Nearly everyone at some point will have been witness to a memorable wedding speech. These precious spoken words are more often than not a big part of a Bride and Groom’s celebrations and, good or bad, are a talking point amongst family and friends for weeks to come. So it’s important you get it right. Let’s face it, you want guests to remember your speech for all of the right reasons, not the wrong ones.
Unless you’re a Hollywood actor, the chances of you remembering your speech, especially if you’re one to get a little nervous, are slim. Write it down. Print out your speech on A4 paper or use index cards and be sure to staple them together – you don’t want play “Pick Up 52” with all eyes on you!Ask the Bride and Groom to check with the venue if they have a lectern and hands free microphone you can use. There is nothing worse than fumbling with sheets of paper as you try and flick through your notes with one hand whilst the other clumsily holds onto the microphone for dear life. A lectern will give you space to place and organise your notes and if you’re nervous with an unsteady hand, it will be less noticeable with a hands free microphone. Plus, you can always hold onto the lectern to hide any nervous shaking.
Apologies in advance to all of the loving and doting fathers out there but we know once you have a microphone in hand and everyone’s full attention, you’ll want to keep talking about how wonderful your son or daughter is. And why wouldn’t you? It’s his or her wedding day and you’re as proud as punch! The important thing to remember is to keep the speech short. Very short. No, no, we’re not talking 20 minutes, we’re talking just five… OK, ten at the absolute most if you’d like to include a couple of mischievous childhood wrong doings.We once witnessed a Father of the Bride speak for 45 minutes despite the bride having insisted during the planning stages that Dad wasn’t much of a talker and would only need a few minutes allocated in the running schedule. Needless to say, Dad was promptly wound up by a member of the family upon advice from the event staff that the delicious steak he’d paid for 150 people to enjoy was about to go from medium-rare to “I need a butcher’s knife to cut this thing”.Groomsmen, you shouldn’t ignore this advice either. We’re aware many of you like to “wing it” but without something written down to keep you on track, you tend to go on, and on, with a tendency to drift off topic. You’re better to keep it short and sweet with a few humourous lines thrown in about the groom for good measure rather than have the guests willing you to wrap it up.
IT’S NOT ABOUT YOU
Remember, this is not your 15 minutes of fame. You’re there to tell a few humourous or sentimental stories of the Bride and Groom. Yes, you’ve shared many an adventure with your best friend and lived to tell the tale but you’ve been chosen to speak because of your in-depth knowledge of the Bride and Groom. Once you write your speech, re-read it and consider how many times you refer to yourself. And above all, don’t tell private “in” jokes. It doesn’t matter how hilarious you and your close group of friends think your story is, most of the guests will have no clue what you’re on about and swiftly tune out.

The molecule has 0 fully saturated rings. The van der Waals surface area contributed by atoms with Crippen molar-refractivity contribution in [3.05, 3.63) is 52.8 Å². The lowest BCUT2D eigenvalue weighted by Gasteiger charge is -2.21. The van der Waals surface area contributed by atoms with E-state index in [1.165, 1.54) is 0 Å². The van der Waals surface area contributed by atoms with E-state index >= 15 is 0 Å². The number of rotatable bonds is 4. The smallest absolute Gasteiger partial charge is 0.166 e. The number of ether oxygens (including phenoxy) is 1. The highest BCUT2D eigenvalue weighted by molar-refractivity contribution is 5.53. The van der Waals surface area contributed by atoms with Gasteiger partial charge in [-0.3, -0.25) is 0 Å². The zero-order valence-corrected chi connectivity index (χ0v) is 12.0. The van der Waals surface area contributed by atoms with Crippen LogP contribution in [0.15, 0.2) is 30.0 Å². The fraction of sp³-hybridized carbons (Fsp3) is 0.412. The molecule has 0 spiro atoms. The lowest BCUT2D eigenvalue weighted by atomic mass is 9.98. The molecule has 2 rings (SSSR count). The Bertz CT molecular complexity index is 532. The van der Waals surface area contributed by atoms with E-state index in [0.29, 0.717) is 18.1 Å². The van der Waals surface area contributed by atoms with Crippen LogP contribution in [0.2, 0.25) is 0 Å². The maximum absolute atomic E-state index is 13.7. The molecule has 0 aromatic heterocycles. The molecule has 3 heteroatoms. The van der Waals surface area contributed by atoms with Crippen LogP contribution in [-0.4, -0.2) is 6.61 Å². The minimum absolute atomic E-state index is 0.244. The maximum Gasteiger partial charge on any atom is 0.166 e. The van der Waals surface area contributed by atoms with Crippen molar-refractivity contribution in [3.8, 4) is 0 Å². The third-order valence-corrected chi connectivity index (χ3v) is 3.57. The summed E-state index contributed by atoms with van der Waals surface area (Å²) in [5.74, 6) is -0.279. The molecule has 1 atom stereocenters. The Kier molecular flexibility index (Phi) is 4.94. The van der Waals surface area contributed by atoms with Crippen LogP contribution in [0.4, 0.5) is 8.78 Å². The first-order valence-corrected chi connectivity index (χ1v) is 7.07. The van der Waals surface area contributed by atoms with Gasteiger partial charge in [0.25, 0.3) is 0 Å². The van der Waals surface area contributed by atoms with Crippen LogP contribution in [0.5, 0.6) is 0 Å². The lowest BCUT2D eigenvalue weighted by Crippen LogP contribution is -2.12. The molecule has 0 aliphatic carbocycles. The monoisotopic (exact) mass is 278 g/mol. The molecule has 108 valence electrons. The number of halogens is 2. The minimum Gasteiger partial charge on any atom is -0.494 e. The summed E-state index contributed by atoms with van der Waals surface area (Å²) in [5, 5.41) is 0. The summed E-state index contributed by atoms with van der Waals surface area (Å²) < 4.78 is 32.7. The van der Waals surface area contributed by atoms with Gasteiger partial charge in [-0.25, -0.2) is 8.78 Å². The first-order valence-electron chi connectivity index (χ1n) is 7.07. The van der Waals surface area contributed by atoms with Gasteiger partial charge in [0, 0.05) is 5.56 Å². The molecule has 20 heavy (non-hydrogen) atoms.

BREAK IT UP
For Brides and Grooms considering where to put speeches into the running schedule, try and break them up. You want to ensure you keep your guests attention so any more than 20-30 minutes of speeches will be just too much before their minds begin to wonder if they made the right choice of stiletto shoe or patterned tie. Allocate 5 minutes to each of your speakers (trust us, give them ten and they’ll speak for 20!) and throw in a 5 minute buffer, just in case. It’s a good idea to break the speeches up to a maximum of two or three at any one time. We recommend the Fathers’ first, followed by the Groomsmen and Bridesmaids and finally the Bride and Groom. Two to three sets of speeches will be much more enjoyable for your guests and ensure their attention is retained.
DON’T MAKE BEST FRIENDS WITH THE BAR BEFORE YOU SPEECH
If a shot of vodka is what you need to take the edge off and give you a little boost of confidence then go for it. But stop at one. The same goes with a casual glass of wine or beer. Throwing back that second serve of Dutch Courage can often open the doomed doors to Tipsyville, where no-one else finds your jokes funny and old Aunt Maple sits in shock with her jaw on the ground as you throw in a few colourful profanities. We do suggest though that you take a glass of champagne when you get up to speak and always remember to toast the Bride and Groom. For our dapper Best Men out there, we also recommended you offer a toast to the beautiful Bridesmaids.
THANK IMPORTANT GUESTS
Don’t forget to thank those who have contributed to the wedding and to those who have travelled distances to attend. We also recommend you mention those who have passed or who were unable to travel for whatever reason. And whilst they’re not too common these days, ensure the Best Man or MC reads any telegrams sent from family and friends unable to share your day in person (for those too young to remember, please insert “e-mail” in place of telegram)
So, remember these tips and you’ll be on track to make the final cut of the wedding video. Good luck with your preparations and of course, no pressure!